Eduardo Tirella (courtesy Peter Lance) and Doris Duke (Getty Images)
No one more than I wanted what happened at the handsome manor house at Rough Point in 1966 to be, as it has been called historically, “an unfortunate accident," and for the richest woman in America, Doris Duke, to be innocent of murdering Eduardo Tirella with intent. I’ve said that at least a dozen times to the 3,400 members of my Facebook page, Newport Lost and Found.
Devoted to Aquidneck Island lore and architecture, many of the page members are as riveted by this true crime case as I am. Like me, they too were heavily invested in Duke’s identity as a dedicated philanthropist and preservationist who, by helping others, seemed to overcome the many negatives attendant to her fortune.
At first glance, Ms. Duke appeared to be a glamorous and attractive figure, and so did Tirella, her multitalented private decorator, confidant, and curator. Like me, he was gay and hailed from modest circumstances. Part of what Duke liked most about him was his failure to be overawed by her riches. Duke was a preservationist — one with unconventional tastes for opulence and the extraordinary — as am I.
Sgt. Fred Newton (lower right) on scene after Tirella’s death. Photo by Ed Quigley, courtesy John Quigley
So for those of us who had given the billionairess the benefit of the doubt, the conclusion of The Newport Police Chief in 1966 that Eduardo’s death was the result of “an unfortunate accident” was quite appealing.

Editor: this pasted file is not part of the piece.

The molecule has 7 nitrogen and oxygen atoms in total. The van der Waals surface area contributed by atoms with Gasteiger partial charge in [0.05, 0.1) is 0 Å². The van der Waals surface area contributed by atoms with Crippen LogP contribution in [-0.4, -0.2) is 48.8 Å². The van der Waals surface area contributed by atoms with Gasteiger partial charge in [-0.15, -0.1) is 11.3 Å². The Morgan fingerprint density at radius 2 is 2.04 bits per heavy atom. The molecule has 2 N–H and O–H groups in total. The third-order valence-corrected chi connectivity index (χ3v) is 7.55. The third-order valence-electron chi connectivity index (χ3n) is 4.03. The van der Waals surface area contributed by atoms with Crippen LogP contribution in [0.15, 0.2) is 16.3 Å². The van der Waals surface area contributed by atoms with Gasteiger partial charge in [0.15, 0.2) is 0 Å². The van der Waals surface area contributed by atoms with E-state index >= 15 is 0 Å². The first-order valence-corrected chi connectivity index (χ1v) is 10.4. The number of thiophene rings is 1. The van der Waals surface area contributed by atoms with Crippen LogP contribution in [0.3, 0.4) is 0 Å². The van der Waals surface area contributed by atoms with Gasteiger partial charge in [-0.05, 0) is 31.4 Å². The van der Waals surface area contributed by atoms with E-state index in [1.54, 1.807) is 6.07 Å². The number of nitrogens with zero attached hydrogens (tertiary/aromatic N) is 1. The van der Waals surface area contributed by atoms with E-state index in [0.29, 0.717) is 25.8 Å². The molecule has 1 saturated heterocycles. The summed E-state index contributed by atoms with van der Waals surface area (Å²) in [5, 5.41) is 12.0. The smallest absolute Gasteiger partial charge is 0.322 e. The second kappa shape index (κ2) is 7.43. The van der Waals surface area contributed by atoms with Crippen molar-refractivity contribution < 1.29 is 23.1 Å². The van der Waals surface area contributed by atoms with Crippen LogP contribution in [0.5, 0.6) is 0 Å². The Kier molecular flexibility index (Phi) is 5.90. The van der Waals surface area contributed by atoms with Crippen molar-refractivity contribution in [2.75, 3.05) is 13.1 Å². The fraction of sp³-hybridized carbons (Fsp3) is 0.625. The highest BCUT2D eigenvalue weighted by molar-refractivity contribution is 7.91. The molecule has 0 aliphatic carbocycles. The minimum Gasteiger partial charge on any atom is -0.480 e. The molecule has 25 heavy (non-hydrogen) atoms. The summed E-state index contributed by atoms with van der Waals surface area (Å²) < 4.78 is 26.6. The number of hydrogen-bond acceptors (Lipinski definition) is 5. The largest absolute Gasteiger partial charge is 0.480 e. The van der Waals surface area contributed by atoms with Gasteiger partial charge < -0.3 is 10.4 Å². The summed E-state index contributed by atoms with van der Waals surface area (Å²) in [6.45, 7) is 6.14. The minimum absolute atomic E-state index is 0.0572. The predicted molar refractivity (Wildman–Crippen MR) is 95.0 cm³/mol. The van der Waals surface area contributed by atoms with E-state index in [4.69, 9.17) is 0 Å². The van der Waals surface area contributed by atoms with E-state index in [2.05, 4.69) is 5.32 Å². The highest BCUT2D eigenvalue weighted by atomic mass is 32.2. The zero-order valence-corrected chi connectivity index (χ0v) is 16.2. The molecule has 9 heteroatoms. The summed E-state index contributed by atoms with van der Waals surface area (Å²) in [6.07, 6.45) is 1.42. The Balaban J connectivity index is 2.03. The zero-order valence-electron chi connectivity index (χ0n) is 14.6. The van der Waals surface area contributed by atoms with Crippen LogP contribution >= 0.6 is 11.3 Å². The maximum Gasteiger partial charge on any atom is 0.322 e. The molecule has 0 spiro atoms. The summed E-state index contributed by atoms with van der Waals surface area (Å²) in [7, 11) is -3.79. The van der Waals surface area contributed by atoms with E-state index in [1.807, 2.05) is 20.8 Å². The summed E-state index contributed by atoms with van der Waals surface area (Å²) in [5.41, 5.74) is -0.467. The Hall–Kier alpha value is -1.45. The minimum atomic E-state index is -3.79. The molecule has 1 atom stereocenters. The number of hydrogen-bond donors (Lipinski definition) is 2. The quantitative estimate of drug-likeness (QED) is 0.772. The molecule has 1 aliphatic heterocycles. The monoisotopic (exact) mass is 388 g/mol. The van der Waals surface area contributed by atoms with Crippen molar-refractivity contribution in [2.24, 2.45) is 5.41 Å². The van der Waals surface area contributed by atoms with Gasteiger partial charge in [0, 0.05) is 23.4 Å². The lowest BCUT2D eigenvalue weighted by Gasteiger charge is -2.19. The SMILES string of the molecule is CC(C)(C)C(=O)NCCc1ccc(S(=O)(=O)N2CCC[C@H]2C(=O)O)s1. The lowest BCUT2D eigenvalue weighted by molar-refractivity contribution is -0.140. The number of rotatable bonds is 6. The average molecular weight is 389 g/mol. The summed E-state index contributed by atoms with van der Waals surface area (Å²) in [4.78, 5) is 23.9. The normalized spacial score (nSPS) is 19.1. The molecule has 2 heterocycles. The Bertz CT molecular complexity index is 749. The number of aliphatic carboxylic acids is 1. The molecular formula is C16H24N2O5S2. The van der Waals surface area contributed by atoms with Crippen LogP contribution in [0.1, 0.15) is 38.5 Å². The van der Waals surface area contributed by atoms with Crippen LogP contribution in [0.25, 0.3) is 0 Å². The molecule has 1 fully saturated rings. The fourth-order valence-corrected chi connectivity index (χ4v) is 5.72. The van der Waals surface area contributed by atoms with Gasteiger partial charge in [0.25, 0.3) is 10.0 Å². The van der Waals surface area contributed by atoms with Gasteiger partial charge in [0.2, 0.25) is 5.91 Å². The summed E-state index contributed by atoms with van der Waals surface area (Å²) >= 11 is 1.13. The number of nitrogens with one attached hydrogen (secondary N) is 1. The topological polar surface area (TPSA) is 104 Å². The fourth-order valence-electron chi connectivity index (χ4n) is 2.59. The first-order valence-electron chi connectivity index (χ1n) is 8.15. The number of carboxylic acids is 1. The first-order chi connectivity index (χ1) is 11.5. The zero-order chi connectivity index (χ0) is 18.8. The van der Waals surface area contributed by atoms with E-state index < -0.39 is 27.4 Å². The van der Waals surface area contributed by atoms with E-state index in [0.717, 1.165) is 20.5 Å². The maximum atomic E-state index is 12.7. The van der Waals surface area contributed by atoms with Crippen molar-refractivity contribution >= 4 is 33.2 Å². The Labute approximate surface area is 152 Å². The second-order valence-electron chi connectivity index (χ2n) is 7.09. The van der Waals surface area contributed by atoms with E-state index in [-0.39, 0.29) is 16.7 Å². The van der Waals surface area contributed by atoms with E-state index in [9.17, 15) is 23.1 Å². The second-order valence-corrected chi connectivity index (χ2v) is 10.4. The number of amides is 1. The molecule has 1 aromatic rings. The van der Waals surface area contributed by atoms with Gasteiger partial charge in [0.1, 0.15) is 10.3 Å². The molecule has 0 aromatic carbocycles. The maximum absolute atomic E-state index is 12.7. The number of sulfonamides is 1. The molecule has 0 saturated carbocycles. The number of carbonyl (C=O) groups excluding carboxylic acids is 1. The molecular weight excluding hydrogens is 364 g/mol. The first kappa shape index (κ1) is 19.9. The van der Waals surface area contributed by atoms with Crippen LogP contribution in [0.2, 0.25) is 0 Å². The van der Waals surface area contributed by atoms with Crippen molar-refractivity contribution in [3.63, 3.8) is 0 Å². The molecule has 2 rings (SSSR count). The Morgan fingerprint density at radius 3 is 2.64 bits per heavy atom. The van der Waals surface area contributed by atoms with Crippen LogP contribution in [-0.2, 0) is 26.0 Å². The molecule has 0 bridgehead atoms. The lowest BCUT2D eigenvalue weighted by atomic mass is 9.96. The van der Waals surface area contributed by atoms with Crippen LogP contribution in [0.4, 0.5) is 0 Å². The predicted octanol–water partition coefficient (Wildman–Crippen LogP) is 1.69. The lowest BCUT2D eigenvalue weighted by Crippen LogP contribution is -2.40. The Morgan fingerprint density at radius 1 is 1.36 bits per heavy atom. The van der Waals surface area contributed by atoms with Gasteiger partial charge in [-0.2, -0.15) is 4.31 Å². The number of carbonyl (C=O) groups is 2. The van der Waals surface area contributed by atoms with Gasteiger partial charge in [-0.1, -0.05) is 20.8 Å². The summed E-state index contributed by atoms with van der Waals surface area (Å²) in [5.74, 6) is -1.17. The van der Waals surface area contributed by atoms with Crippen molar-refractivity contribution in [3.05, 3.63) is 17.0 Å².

Now, unless one is delusional, that option is impossible.
Painstakingly gleaned from the evidence compiled by forensic experts on the scene, and his exhaustive corroborative research from innumerable sources, former ABC News correspondent and author Peter Lance’s new investigative book, Homicide at Rough Point, is unequivocal. There’s no more reasonable doubt.
She did it.
That’s why I was so disappointed in June when two esteemed institutions, The Redwood Library and Newport Historical Society, each demurred on my offer to host a public dialogue to explore his findings. The dismissive positions they took — as if nothing had changed — made me determined to join Peter for a discussion at a book signing he had scheduled in his former hometown, the scene of the crime.
On Bastille Day, the gathering of about 60 was held at The Brenton Hotel on the Newport waterfront. It gave me an opportunity to relate why I find Peter’s work so invaluable. With what he’s uncovered, it’s not as if eager visitors will no longer come to see Rough Point, one of the four places where Duke lived so lavishly. Nor will The Newport Restoration Foundation or the Doris Duke Charitable Foundation, which she established, cease to bestow funds for worthy causes.